I voted for Kasparov because I think he would probably win a round robin tournament of the five given players (assuming we're pulling them through time at the moment when they were at their best and accounting for weaker opening theory, etc. in past chessic ages).
I think three of those players could be said to be the "greatest" in one sense or another. Whenever I look at a Capablanca game, I always have to remind myself that the man hardly studied chess at all compared to modern grandmasters. His natural understanding of the game was so good that he could defeat Dr. Lasker and become world champion while spending about as much time on the game as your average middling club player. I think he had the best natural hardware of any chess player; his lack of study simply provided him with insufficient software. Any of the other players on the list would almost certainly defeat him easily because they would be prepared.
Fischer had what I would call the best over the board intangibles, as well as a prodigy's natural understanding. Fischer was a downright scary person to play over the board because you knew that in more or less EVERY SINGLE POSITION he was digging deep for moves that would kill you. It's Fischer's killer instinct that made him so powerful, as well as his "styleless" play. Instead of unnaturally hampering himself by adopting a certain "style" of play, Fischer was simply concerned with good moves. His style was always whatever style was dictated by the position. His all-consuming desire to win made him who he was, both before and after 1974.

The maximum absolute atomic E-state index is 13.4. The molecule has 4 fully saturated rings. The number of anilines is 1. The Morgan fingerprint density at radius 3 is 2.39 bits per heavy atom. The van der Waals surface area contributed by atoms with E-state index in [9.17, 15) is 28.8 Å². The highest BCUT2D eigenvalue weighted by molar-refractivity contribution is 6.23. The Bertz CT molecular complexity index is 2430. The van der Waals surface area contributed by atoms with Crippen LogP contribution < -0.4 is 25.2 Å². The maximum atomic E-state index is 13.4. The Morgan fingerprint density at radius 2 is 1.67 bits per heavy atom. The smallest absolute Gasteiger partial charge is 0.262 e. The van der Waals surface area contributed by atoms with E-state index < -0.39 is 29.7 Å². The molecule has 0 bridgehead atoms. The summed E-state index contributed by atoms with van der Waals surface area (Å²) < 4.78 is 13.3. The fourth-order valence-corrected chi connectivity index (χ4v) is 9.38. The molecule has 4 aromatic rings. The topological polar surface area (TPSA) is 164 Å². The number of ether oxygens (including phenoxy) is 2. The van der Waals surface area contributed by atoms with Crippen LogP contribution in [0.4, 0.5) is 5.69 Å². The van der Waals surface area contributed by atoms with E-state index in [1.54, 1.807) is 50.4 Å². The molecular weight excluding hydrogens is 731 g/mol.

Kasparov, on the other hand, has a- the best work ethic of any of the given players, and b- the best calculative ability and intuitive position analysis of any of the given players. Importantly, he was not born with the ability for deep calculation, nor was he born with the ability to analyze and understand with lightning quickness the essentials of the game. He did the best job that any chess player has ever done of coming to an understanding of the game. That is why he consistently won (and won big) over the world's very best for two decades straight, and that is why he would go 4-0 against the field of Fischer, Alekhine, Capablanca, and Anand.
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